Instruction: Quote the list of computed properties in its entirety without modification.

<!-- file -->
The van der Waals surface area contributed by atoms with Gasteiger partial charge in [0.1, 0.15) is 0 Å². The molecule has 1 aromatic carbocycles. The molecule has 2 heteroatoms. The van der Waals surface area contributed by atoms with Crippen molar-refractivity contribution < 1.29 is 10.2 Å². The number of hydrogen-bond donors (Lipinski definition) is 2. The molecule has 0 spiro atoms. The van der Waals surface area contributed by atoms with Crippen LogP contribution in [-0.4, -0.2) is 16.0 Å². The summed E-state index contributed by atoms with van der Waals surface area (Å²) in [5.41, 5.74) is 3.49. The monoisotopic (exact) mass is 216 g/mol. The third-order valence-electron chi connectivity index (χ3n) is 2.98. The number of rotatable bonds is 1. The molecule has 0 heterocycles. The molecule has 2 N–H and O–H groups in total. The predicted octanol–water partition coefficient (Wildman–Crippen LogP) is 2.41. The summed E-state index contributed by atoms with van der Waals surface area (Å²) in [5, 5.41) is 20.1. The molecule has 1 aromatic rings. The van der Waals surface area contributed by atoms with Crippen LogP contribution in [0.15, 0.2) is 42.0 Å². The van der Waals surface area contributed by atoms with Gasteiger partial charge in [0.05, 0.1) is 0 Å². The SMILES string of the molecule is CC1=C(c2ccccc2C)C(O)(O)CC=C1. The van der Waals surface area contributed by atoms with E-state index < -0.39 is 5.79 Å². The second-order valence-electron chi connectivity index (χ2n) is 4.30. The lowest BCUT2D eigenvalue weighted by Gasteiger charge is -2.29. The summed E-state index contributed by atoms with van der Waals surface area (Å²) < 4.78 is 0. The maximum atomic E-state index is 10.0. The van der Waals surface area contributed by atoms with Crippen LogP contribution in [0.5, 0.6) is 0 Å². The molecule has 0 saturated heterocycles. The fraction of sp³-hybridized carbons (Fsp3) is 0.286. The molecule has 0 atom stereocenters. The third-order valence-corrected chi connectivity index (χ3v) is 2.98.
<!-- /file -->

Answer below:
The van der Waals surface area contributed by atoms with Gasteiger partial charge in [0.1, 0.15) is 0 Å². The molecule has 1 aromatic carbocycles. The molecule has 2 heteroatoms. The van der Waals surface area contributed by atoms with Crippen molar-refractivity contribution < 1.29 is 10.2 Å². The number of hydrogen-bond donors (Lipinski definition) is 2. The molecule has 0 spiro atoms. The van der Waals surface area contributed by atoms with Crippen LogP contribution in [-0.4, -0.2) is 16.0 Å². The summed E-state index contributed by atoms with van der Waals surface area (Å²) in [5.41, 5.74) is 3.49. The monoisotopic (exact) mass is 216 g/mol. The third-order valence-electron chi connectivity index (χ3n) is 2.98. The number of rotatable bonds is 1. The molecule has 0 heterocycles. The molecule has 2 N–H and O–H groups in total. The predicted octanol–water partition coefficient (Wildman–Crippen LogP) is 2.41. The summed E-state index contributed by atoms with van der Waals surface area (Å²) in [5, 5.41) is 20.1. The molecule has 1 aromatic rings. The van der Waals surface area contributed by atoms with Crippen LogP contribution in [0.15, 0.2) is 42.0 Å². The van der Waals surface area contributed by atoms with Gasteiger partial charge in [0.05, 0.1) is 0 Å². The SMILES string of the molecule is CC1=C(c2ccccc2C)C(O)(O)CC=C1. The van der Waals surface area contributed by atoms with E-state index < -0.39 is 5.79 Å². The second-order valence-electron chi connectivity index (χ2n) is 4.30. The lowest BCUT2D eigenvalue weighted by Gasteiger charge is -2.29. The summed E-state index contributed by atoms with van der Waals surface area (Å²) < 4.78 is 0. The maximum atomic E-state index is 10.0. The van der Waals surface area contributed by atoms with Crippen LogP contribution in [0.5, 0.6) is 0 Å². The molecule has 0 saturated heterocycles. The fraction of sp³-hybridized carbons (Fsp3) is 0.286. The molecule has 0 atom stereocenters. The third-order valence-corrected chi connectivity index (χ3v) is 2.98.